DOM Scripting: Unobtrusive JavaScript at Its Best | WebReference

DOM Scripting: Unobtrusive JavaScript at Its Best

DOM Scripting: Unobtrusive JavaScript at Its Best


DOM Scripting: Web Design with JavaScript and the Document Object Model Author: Jeremy Keith
Total Pages: 368
Publisher: Friends if ED
Copyright: 2005
ISBN: 1590595335

There are changes afoot in the world of JavaScript programming. The JavaScript language is no longer seen as something used to create "nifty" little scripts to jazz up your Web site. It's now used for many important things, and can work with other languages, such as XML and PHP. It's also very powerful when used to interact with Web pages using the Document Object Model (DOM).

DOM Scripting: Web Design with JavaScript and the Document Object Model shows how this can be accomplished. The book is written by Jeremy Keith and is targeted specifically at Web designers. Its purpose is not to be a reference book, but is aimed at teaching the basics of DOM scripting. Here, Jeremy does a good job.

The book begins with a brief history of JavaScript, covers the basics of JavaScript syntax, and then moves right into working with the DOM. Jeremy writes what is called "unobtrusive JavaScript." This means that the JavaScript code is separated from the Web page and is controlled through the use of CSS classes and ids. For instance, to create a popup window, the code, placed in an external file, would generally look like this:

function newWindow(link) {
  var bookWindow;
  // Next two lines should be on one line
  bookWindow =, "new1",
  if ( {

In the actual Web page, the code to call the script would be (all on one line):

<a href="newWindow.html" onclick="newWindow('this.href');
  return false;">Link for New Window</a>

If we use the method Jeremy teaches, we would place this code in an external file:

function doPopups() {
  if (!document.getElementsByTagName) return false;
  var links=document.getElementsByTagName("a");
  for (var i=0; i < links.length; i++) {
    if (links[i].className.match("popup")) {
      links[i].onclick=function() {
      // Next two lines should be on one line, "",
        return false;

Then we would just add the CSS declaration class="popup" to a link, e.g.,

<a href="newWindow.html" class="popup">Link for New Window</a>

Now that's unobtrusive JavaScript! This script, as well as others, are detailed in the book. In fact, there are some excellent scripts in the book that you may be able to apply to your own Web sites. Along the way, Jeremy explains everything in easy-to-understand language.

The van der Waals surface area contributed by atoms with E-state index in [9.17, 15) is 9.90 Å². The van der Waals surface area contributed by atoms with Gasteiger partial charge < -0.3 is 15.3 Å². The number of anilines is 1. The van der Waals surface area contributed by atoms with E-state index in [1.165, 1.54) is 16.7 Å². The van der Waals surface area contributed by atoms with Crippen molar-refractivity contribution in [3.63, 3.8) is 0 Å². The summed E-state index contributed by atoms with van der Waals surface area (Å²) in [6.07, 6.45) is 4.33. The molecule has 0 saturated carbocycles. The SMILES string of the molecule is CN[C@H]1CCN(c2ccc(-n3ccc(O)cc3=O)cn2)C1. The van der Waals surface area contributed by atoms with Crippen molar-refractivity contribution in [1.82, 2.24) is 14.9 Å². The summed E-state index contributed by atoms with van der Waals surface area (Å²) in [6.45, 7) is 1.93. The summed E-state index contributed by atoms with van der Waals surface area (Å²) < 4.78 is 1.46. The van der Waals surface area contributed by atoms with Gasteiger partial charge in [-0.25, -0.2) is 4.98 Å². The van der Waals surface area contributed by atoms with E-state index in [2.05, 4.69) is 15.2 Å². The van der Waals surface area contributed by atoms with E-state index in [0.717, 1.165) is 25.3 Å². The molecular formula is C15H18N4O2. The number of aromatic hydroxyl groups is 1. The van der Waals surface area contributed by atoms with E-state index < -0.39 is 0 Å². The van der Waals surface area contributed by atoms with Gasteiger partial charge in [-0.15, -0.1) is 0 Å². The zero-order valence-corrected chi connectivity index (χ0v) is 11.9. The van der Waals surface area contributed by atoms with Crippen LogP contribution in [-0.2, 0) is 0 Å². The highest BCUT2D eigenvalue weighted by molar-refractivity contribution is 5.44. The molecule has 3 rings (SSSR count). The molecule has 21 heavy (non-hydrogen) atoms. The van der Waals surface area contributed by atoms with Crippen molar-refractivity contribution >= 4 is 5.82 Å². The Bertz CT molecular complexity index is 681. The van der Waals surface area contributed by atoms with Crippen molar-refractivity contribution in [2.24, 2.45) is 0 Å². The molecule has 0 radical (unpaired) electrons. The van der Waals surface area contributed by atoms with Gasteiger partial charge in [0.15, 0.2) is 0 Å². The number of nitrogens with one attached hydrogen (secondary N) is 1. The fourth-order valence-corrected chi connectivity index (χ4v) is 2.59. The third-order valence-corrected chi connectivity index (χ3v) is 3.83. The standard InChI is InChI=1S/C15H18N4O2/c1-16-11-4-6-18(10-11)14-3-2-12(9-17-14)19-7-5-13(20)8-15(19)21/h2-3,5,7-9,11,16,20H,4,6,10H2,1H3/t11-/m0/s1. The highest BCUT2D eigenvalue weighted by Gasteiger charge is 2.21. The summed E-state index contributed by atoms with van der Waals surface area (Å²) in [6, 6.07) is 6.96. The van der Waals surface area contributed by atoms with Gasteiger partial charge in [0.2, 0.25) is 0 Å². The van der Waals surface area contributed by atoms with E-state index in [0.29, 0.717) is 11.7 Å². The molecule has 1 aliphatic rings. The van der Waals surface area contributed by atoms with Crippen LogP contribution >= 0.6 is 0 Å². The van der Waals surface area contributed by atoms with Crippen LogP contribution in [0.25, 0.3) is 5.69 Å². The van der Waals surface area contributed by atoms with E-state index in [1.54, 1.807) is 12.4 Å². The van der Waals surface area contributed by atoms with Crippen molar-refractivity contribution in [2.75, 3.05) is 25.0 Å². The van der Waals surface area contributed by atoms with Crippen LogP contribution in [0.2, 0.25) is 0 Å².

Jeremy's scripting techniques take into account those browsers that don't have JavaScript support or have it turned off. That means making scripts that degrade gracefully. If your scripts can't run in your visitor's browser, they're of little use if there's no alternative method for interacting with your visitor. Sometimes you can expect your visitors to have JavaScript enabled. For instance, if you create a Web site that is focused on the JavaScript language, you can reasonably expect that your visitors will have JavaScript turned on in their browser. It's a site about JavaScript, right? You wouldn't go to an auto dealership to buy a car and not have a valid driver's license would you? However, if you're building other types of Web sites — e-commerce, reference, news, etc., — you can't assume that your scripts can be accessed by your visitors. That's why writing scripts that degrade gracefully becomes important.

The book also includes a chapter on the future of DOM scripting and a nice reference section, as well. The reference section is also available as a free podbook.

The book has its own Web site, which includes an informative blog. In addition, the Web site that is created using the scripts in the book can be found there. There are a few errors in the book which are listed on the Web site.

Overall, the book is well written and comprehensive. Keep in mind, however, that this book focuses on DOM scripting and doesn't cover JavaScript in its entirety. Nevertheless, Jeremy will have you up and running with your own DOM-related scripts in no time at all. If you design Web sites and want to add another dimension to it, check out this book. You won't be disappointed.